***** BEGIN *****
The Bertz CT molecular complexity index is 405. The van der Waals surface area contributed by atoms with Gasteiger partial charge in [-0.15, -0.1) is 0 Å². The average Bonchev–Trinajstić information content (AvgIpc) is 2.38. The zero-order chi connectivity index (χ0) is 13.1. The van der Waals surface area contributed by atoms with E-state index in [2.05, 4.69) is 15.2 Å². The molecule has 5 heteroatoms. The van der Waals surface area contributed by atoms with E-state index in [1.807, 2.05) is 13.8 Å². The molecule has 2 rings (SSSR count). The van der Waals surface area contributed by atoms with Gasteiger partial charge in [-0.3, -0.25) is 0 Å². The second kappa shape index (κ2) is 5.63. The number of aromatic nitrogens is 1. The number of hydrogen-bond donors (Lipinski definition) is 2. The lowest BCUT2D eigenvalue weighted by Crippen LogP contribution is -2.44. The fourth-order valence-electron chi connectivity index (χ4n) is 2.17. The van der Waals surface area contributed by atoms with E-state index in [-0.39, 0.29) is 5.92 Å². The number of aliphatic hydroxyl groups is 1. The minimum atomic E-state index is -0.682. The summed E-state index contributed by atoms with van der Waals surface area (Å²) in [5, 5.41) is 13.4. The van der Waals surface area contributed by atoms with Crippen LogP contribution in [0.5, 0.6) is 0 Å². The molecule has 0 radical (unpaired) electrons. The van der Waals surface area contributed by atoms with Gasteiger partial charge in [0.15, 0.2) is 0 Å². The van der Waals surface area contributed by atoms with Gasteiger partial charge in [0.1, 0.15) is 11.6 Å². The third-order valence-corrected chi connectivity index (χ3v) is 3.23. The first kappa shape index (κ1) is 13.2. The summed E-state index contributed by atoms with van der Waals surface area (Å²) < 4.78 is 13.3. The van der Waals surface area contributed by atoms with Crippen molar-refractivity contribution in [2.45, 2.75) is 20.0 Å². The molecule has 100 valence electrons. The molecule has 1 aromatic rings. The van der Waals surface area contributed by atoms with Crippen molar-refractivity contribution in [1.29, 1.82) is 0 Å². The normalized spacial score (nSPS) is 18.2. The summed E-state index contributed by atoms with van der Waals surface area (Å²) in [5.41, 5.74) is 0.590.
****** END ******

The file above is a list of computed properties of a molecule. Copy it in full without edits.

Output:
The Bertz CT molecular complexity index is 405. The van der Waals surface area contributed by atoms with Gasteiger partial charge in [-0.15, -0.1) is 0 Å². The average Bonchev–Trinajstić information content (AvgIpc) is 2.38. The zero-order chi connectivity index (χ0) is 13.1. The van der Waals surface area contributed by atoms with E-state index in [2.05, 4.69) is 15.2 Å². The molecule has 5 heteroatoms. The van der Waals surface area contributed by atoms with E-state index in [1.807, 2.05) is 13.8 Å². The molecule has 2 rings (SSSR count). The van der Waals surface area contributed by atoms with Gasteiger partial charge in [-0.3, -0.25) is 0 Å². The second kappa shape index (κ2) is 5.63. The number of aromatic nitrogens is 1. The number of hydrogen-bond donors (Lipinski definition) is 2. The lowest BCUT2D eigenvalue weighted by Crippen LogP contribution is -2.44. The fourth-order valence-electron chi connectivity index (χ4n) is 2.17. The van der Waals surface area contributed by atoms with E-state index in [-0.39, 0.29) is 5.92 Å². The number of aliphatic hydroxyl groups is 1. The minimum atomic E-state index is -0.682. The summed E-state index contributed by atoms with van der Waals surface area (Å²) in [5, 5.41) is 13.4. The van der Waals surface area contributed by atoms with Crippen LogP contribution in [0.5, 0.6) is 0 Å². The molecule has 0 radical (unpaired) electrons. The van der Waals surface area contributed by atoms with Gasteiger partial charge in [0.15, 0.2) is 0 Å². The van der Waals surface area contributed by atoms with Gasteiger partial charge in [0.1, 0.15) is 11.6 Å². The third-order valence-corrected chi connectivity index (χ3v) is 3.23. The first kappa shape index (κ1) is 13.2. The summed E-state index contributed by atoms with van der Waals surface area (Å²) < 4.78 is 13.3. The van der Waals surface area contributed by atoms with Crippen molar-refractivity contribution in [2.45, 2.75) is 20.0 Å². The molecule has 100 valence electrons. The molecule has 1 aromatic rings. The van der Waals surface area contributed by atoms with Crippen molar-refractivity contribution in [1.29, 1.82) is 0 Å². The normalized spacial score (nSPS) is 18.2. The summed E-state index contributed by atoms with van der Waals surface area (Å²) in [5.41, 5.74) is 0.590.